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Number cruncher: Turning the tables

Tuesday, 11.02.2014 / 9:00 AM / News
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Number cruncher: Turning the tables
Since breaking in with the Habs back in 2005, Tomas Plekanec has been doing his share of the damage in all situations. Without sacrificing his offensive contributions, the Czech pivot has established himself as one of the foremost penalty-killing specialists in the league.
MONTREAL - Since breaking in with the Habs back in 2005, Tomas Plekanec has been doing his share of the damage in all situations. Without sacrificing his offensive contributions, the Czech pivot has established himself as one of the foremost penalty-killing specialists in the league.


The mirage of short-handed goals

On January 16th 2014, with teammate Raphael Diaz in the penalty box, Tomas Plekanec hopped over the boards in the first period of a game against the Ottawa Senators. Thirty seconds into the shift, his linemate Travis Moen smartly angled the puck off the side board and sprung Plekanec on a breakaway. The Czech made no mistake, beating Senators netminder Craig Anderson with a flawless snap shot to put his team up by one. It was his third short-handed goal of the 2013-14 and the 15th of his career.

While spectacular and memorable for those who witnessed it, this play doesn’t do justice to a penalty killer’s usual responsibilities. At the NHL level, it is extremely difficult to score short-handed. Over the course of an 82-game season, a penalty killer will, on average, be on the ice for about nine powerplay goals against before seeing his side score one short-handed. Even the most skilled two-way forwards in the league such as Marian Hossa, Brad Marchand and Mike Richards tend to think long and hard about potential consequences before taking a gamble on the penalty kill. Most often, they would rather just get rid of the puck and throw away a potential scoring chance than risking an odd-man rush going the other way. Therefore, the number of a short-handed goals scored by a player is not a reliable indicator of his PK proficiency.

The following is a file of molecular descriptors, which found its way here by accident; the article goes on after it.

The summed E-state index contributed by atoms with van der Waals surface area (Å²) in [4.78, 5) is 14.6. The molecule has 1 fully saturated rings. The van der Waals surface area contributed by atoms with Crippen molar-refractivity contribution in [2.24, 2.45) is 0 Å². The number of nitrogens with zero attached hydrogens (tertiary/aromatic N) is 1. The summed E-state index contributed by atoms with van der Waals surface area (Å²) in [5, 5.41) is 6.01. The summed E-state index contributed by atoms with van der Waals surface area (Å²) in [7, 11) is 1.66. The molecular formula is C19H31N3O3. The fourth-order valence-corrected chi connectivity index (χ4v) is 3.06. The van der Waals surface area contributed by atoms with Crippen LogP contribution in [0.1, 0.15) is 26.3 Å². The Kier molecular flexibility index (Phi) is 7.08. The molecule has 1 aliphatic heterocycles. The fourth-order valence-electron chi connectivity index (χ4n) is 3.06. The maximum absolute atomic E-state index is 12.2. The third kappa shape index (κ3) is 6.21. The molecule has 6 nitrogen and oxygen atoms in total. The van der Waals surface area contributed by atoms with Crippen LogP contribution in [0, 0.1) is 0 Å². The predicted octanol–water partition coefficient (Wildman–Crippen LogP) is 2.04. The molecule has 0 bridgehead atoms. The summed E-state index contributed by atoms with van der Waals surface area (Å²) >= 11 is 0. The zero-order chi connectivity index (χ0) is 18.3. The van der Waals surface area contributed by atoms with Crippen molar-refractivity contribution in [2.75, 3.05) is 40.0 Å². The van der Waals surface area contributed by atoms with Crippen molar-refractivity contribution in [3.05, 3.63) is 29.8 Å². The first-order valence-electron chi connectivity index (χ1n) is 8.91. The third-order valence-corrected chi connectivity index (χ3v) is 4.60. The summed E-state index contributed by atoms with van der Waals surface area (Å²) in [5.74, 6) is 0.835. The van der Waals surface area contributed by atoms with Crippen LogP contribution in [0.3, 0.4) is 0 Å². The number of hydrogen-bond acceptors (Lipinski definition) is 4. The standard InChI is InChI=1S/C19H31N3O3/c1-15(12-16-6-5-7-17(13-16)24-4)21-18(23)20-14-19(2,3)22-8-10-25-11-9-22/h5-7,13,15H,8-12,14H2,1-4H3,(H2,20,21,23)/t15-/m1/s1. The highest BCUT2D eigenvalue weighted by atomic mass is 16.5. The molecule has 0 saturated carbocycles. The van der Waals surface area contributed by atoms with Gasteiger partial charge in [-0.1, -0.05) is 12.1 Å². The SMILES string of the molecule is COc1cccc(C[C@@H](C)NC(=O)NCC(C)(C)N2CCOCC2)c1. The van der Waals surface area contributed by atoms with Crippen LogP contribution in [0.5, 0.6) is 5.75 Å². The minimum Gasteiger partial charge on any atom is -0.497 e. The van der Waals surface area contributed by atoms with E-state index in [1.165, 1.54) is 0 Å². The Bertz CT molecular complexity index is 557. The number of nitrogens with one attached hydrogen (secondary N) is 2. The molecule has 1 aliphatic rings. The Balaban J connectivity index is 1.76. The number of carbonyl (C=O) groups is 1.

Top short-handed scorers since 2010

Since 2010

Total G

SHG

Marian Hossa

118

13

Brad Marchand

84

12

Frans Nielsen

66

10

Eric Staal

118

9

Mike Richards

91

9

Michael Grabner

84

9

Cal Clutterbuck

58

9

Patrick Marleau

150

8

Alexandre Burrows

102

8

Tomas Plekanec

94

8



For a player to have a chance at a short-handed goal, he’ll usually need a good bit of luck – a fluky bounce off the end boards, a careless give-away from the opposing goaltender or a mistimed change by other team’s defensemen. With all that being said, there are better ways to identify world-class performers on the penalty kill.


Traits of a PK specialist

So what are some more reliable metrics one can use to evaluate the work of someone like Tomas Plekanec or any of the other 75 NHL forwards who have played at least 300 four-on-five minutes between 2010 and 2013? By comparing player output in three statistical categories, we can start gaining a better appreciation of how the 76 most-used penalty killers in recent years stack up against one another.

1) Goals Against per 60 min 5vs4

TOI

GA60

sv%

1

HANSEN, JANNIK

Vancouver

452:25:00

4.11

91.09

2

SMYTH, RYAN

Edmonton

313:33:00

4.21

91.16

3

BAILEY, JOSH

NY_Islanders

320:43:00

4.30

91.15

4

COMEAU, BLAKE

Columbus

314:56:00

4.38

89.69

5

RICHARDS, MIKE

Los_Angeles